Reviewed December 2019
Lisa Conrad, Digital Scholarship Librarian
Meyer and Simpson Libraries, California College of the Arts
Charting the American Bottom is a website developed by an interdisciplinary team of artists, designers, geographers, landscape architects, researchers, archaeologists, and historians associated with the Sam Fox School, Washington University, in St. Louis, Missouri. It maps, both geographically and over time, “The American Bottom”— the flood plains in East St. Louis that stretch from the confluence of the Missouri and Mississippi Rivers to the confluence with the Kaskaskia River. It combines the tropes of “illustrated County Atlases of the late 19th century, the ‘tour’ structure of the 1930s WPA American Guides, and the evolving ubiquity of online frameworks.” The project tells stories of sites along the Mississippi River and in the flood plains in a manner the project directors describe as “narrative geography.” They argue that the history of the American Bottom, in its transitions from pre-contact Native Americans through to its current 21st century “ecological precarity,” serves equally well as a microcosm of North American history in general, and thus offers value to those familiar as well as those unfamiliar with this section of the United States.
The website is rather beautifully conceived and executed, with a bold, clean sans-serif font style, clear navigation tools, and integration of Google maps. The maps and images fill the screen immersively, with no unnecessary headers or footers. Dozens of sites that flourished within the flood plains of East St. Louis are examined, through maps, photographs, text, and extended multimedia essays referred to, winningly, as “Itineraries.” From the landing page, you can either select a site icon on the map or select the ‘hamburger icon’ in the top left to navigate to one of four sections: About, Map, Archive, Itineraries. Hover over a site and its name will appear, for example, “Chain of Rocks Canal Overlook.” Select a site to zoom into a photograph of it, view the area through Google streetview, get directions to visit it, and read a short description of it. The project looks good on mobile devices, too; this reviewer’s only quibble is with the scroll bars on the About page, which feel awkward and unnecessary.
The views of each site in close proximity to one another prompts reflection on how a framework can define a place; for example, the artist Jennifer Colten’s evocative photographs next to the utilitarian Google streetview (although streetview does allows the viewer to ‘wander’ the area surrounding a site, within certain parameters, namely, following a road). In addition to wandering online, one is invited to visit the actual places identified: for every site there are directions to it, underscoring the atlas format of the project.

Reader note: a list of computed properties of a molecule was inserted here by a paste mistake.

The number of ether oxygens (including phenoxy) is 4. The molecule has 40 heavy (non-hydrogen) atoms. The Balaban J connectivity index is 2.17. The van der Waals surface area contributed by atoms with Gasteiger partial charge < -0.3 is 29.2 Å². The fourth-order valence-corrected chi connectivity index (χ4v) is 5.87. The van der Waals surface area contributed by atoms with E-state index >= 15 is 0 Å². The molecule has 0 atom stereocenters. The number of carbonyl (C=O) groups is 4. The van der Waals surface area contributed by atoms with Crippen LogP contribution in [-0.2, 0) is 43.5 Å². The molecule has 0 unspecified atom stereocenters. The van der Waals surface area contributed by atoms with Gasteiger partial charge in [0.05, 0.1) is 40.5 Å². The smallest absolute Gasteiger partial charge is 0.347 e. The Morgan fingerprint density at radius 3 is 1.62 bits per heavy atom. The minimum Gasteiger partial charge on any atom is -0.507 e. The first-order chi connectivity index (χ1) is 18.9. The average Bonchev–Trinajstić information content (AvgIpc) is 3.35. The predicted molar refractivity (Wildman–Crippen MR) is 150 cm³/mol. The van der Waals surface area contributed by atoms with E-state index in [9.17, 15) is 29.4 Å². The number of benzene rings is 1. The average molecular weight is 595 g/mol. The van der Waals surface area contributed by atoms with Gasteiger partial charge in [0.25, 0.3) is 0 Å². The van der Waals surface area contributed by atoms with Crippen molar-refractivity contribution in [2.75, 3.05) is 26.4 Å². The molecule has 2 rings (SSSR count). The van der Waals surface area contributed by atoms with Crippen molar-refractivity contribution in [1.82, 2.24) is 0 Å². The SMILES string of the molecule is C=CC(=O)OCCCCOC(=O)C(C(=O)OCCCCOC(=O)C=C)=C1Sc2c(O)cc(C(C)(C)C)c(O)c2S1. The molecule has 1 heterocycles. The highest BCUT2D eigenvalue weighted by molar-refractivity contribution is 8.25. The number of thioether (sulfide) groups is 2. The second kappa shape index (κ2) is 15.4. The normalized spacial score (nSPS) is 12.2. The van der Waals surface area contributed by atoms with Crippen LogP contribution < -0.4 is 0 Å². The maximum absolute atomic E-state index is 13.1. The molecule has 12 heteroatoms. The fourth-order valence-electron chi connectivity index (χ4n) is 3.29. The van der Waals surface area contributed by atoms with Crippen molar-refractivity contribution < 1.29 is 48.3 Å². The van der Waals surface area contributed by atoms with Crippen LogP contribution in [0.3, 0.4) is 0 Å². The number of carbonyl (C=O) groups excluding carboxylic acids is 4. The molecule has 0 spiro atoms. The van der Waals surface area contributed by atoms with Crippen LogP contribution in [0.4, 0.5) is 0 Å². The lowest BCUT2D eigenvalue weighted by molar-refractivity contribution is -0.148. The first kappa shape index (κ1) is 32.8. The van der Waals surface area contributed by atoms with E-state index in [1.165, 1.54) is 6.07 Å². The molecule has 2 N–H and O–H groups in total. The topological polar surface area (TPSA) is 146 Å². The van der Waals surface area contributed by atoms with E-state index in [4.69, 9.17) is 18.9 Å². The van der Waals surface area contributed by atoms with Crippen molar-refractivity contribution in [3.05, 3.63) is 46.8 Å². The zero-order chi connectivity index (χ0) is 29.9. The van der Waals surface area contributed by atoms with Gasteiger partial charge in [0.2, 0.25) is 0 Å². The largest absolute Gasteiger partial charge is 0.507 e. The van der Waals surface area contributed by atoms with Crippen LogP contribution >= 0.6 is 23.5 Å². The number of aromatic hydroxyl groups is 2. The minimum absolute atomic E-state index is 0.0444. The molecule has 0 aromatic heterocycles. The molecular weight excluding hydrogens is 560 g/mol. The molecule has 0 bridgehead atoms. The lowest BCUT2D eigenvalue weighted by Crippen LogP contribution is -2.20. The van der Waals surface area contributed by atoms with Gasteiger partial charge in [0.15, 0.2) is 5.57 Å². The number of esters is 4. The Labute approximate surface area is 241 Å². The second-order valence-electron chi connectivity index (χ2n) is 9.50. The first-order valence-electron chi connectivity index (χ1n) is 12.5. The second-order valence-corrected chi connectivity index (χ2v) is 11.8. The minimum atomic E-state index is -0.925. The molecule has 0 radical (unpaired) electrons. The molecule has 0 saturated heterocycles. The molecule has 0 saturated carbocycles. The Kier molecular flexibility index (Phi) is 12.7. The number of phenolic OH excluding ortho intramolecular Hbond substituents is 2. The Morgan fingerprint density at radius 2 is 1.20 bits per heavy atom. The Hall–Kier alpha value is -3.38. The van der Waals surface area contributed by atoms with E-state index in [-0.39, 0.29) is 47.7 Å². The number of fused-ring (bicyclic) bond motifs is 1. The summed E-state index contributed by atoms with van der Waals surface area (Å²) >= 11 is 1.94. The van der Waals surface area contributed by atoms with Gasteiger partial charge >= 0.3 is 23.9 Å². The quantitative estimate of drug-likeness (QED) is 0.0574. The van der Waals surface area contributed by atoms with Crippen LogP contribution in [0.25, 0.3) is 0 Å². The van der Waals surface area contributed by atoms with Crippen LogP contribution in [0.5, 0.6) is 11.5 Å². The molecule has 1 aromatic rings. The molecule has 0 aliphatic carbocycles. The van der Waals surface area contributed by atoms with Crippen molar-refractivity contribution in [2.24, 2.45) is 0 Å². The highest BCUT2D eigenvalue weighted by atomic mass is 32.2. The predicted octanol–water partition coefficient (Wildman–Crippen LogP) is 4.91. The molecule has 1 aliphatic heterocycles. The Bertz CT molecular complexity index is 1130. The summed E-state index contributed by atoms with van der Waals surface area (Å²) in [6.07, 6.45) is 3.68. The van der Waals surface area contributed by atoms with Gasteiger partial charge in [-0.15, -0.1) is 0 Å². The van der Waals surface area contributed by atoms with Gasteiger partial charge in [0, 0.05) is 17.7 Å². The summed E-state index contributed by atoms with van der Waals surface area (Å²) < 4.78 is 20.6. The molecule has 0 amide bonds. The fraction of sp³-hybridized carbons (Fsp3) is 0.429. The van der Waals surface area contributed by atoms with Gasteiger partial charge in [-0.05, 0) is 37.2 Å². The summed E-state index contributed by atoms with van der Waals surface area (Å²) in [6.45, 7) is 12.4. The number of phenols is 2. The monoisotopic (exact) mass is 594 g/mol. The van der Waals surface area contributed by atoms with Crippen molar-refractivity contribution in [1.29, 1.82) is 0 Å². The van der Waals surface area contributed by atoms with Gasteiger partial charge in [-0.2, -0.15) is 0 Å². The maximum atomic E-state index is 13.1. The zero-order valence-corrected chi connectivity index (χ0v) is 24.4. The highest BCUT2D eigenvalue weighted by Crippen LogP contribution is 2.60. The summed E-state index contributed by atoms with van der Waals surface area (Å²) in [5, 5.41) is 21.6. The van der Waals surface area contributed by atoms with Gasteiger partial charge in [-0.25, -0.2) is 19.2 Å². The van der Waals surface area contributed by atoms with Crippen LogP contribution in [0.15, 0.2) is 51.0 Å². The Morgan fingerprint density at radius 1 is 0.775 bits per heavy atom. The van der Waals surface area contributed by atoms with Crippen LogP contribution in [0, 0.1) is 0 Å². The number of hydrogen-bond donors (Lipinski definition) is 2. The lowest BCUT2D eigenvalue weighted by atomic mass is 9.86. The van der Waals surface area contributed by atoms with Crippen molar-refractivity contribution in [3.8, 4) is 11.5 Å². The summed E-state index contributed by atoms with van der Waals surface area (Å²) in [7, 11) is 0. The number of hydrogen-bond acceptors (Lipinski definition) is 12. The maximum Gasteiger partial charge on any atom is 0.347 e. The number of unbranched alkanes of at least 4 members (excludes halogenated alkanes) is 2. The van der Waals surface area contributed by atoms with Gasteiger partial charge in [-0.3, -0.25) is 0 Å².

The material on the website appears well-researched, with the Itineraries providing the most in-depth portraits of selective human histories in the flood plains, grouping multiple sites together in meaningful and surprising ways. This reviewer only encountered a couple of glitches while viewing it — a link to a YouTube video that no longer worked (this reviewer loved the focus on the aural of Matthew Fluharty’s Itinerary “Nothing’s Free in this Country, and there’s no Place to Hide…” but wished the links to the songs were from a more authoritative source than YouTube), and a placeholder for the “info” on one of the maps that unexpectedly — and ultimately delightfully — opened with several books viewable through the Internet Archive book reader.
The form of Charting the American Bottom is not dissimilar to the scholarly online publishing tool Scalar; Cecilia Wichmann’s Master’s thesis on Janet Cardiff and George Bures Miller’s site-specific artwork Pandemonium, in particular comes to mind for its content and integration of Google Maps in addition to other media. This resource takes a selectively qualitative rather than a quantitative approach, which differs from many (though by no means all) mapping projects which utilize GIS and digitized archives, for example, the University of Richmond’s Mapping Inequality, the University of California at Berkeley’s The Living New Deal, and the African American Trail Project from Tufts University.
Charting the American Bottom would be a wonderful addition to high school and college American Studies courses, as an example of an interdisciplinary project for digital-scholarship students, for people local to East St. Louis, and artists interested in geography and/or whose work otherwise crosses disciplines.